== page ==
Marie Roberts has roots in Coney Island that reach back to the turn of the century, when her relatives worked the amusement park as electricians and carnies. Though she became a painter to escape carnival life, she later returned to the boardwalk of her youth to become the artist in residence for Coney Island USA. Now she's painting circus banners for a real life sideshow, uniting her colorful family history and classical training once and for all.

SCOUT: What initially led you to painting?
MARIE: I was an only child and had to entertain myself. Reading books and drawing were free. In high school, I wanted to learn how to draw the figure so I borrowed an anatomy book from the library and spent the summer copying the plates. In school, I followed the girl's basketball teams around to draw them as they played and practiced. When I got to college, I saw how much I didn't know, which set me on a quest to know. Painting is a way to make a universe.

SCOUT: Did you remember the Coney Island of your childhood?
One of my very first memories is sitting between my parents on the front seat of the DeSoto on Stillwell Ave, and my father giving me a sip of coffee from the Nathan's cardboard container. I remember begging my mother to let me wear shorts to Steeplechase (females wore skirts then) so the Blowholes would not get me. Coney Island was where everyone went when I was young. Coney Island was FUN. Even in the decline years.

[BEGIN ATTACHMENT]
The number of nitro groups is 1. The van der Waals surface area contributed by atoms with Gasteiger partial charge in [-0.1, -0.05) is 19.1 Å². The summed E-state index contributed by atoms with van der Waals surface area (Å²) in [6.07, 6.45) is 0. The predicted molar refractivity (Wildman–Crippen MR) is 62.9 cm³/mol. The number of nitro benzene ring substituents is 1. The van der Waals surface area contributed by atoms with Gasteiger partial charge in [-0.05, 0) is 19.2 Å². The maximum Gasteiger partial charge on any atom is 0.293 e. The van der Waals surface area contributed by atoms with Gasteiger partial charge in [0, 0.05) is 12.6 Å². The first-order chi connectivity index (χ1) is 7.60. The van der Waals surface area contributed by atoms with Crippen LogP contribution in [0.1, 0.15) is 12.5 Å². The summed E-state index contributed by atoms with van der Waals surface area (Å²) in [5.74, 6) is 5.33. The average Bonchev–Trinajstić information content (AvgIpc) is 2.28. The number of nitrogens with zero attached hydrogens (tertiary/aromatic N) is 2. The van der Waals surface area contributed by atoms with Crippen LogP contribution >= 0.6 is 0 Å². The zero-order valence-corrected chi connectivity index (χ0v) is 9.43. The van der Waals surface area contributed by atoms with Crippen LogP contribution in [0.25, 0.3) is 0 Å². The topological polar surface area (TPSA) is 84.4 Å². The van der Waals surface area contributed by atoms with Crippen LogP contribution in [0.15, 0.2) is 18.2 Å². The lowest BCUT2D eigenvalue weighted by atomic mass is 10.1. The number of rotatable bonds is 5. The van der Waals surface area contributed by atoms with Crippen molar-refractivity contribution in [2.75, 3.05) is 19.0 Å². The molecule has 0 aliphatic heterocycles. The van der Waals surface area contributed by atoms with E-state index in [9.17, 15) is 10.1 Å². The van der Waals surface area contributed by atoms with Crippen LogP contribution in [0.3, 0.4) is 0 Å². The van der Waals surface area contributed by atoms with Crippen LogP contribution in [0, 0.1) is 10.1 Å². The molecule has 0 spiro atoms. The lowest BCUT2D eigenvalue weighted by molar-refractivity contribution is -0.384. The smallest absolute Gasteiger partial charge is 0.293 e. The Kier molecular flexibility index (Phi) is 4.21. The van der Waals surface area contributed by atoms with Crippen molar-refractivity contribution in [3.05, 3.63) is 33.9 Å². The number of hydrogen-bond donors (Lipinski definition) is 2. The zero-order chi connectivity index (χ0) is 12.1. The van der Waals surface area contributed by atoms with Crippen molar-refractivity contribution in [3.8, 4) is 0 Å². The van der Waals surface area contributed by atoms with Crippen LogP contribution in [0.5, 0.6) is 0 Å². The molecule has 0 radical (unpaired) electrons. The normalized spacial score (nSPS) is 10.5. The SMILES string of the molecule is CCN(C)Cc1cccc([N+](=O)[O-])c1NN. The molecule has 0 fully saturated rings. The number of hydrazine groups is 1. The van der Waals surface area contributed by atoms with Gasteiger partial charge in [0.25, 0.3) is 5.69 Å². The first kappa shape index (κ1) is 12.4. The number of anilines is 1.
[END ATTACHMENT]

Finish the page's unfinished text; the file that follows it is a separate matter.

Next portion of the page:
SCOUT: Are you inspired by your family's roots in the area?
MARIE: My family's ghosts are very important to me. We have been here so long; my uncles Harry and Guy were electricians working at Hellgate the night Dreamland burned in 1911. My Uncle Lester talked the front of the Dreamland Circus Sideshow in the 1920's. My father would drag me around as a child in the 1960's and point out: this is where the rum runners came in during Prohibition, this is where Dreamland was, here was Luna, there was the Gravesend Race Track. I look at Coney today and see three layers: my family's memories, my memories and my present Coney Island USA family.

SCOUT: Did you plan from the outset to work in the tradition of circus banners and iconography?
MARIE: I fell into it. I ran away from my family's sideshow lore to be a painter. In 1997 Dick Zigun, who started Coney Island USA the non profit arts center located in the heart of the amusement district, needed banners painted for the Surf Ave building. My Fairleigh Dickinson University students and I painted 27 banners for that season, and I never stopped. Painting banners for this real sideshow has made the two halve of my life a whole--the academic and the carny. In a funny way, I think I am painting in the tradition of Italian quattrocento painters, like Giotto and Maso di Banco. Coney Island USA lets me build on the tradition of banner painting.

SCOUT: Why do you think Coney Island history continues to capture people's imaginations?
MARIE: Where sand and water meet magic happens. Add to that the rich history (Lady Deborah Moody was the first woman to start a town in the US and Coney Island was part of it) and the accessibility. For a subway ride you can be at a world class beach (free), see live entertainment at Coney Island USA (affordable shows and free Mermaid Parade etc etc ), eat snacks, sniff the glorious air, bask in the light. Off season, the place has a platinum-like beauty. It is magic.

SCOUT: What other spots in New York inspire you to work?
MARIE: I draw everywhere I go in New York. I spent 3 1/2 months right after 9/11 drawing from the perimeters of Ground Zero. I draw on the subway, in the museums, Brooklyn Botanical Garden, Governor's Island. Being a native and resident of southern Brooklyn, it is a treat for me to go to Fort Green, Park Slope, Bed Stuy, East New York, Gerritsen Beach, Manhattan. I am totally portable, I draw everywhere.

Join Marie Roberts and performer Adam the Real Man for a celebration of her latest show, Coney Island Alive: Weird Women & Strange Men, at Dizzy's Diner on October 6.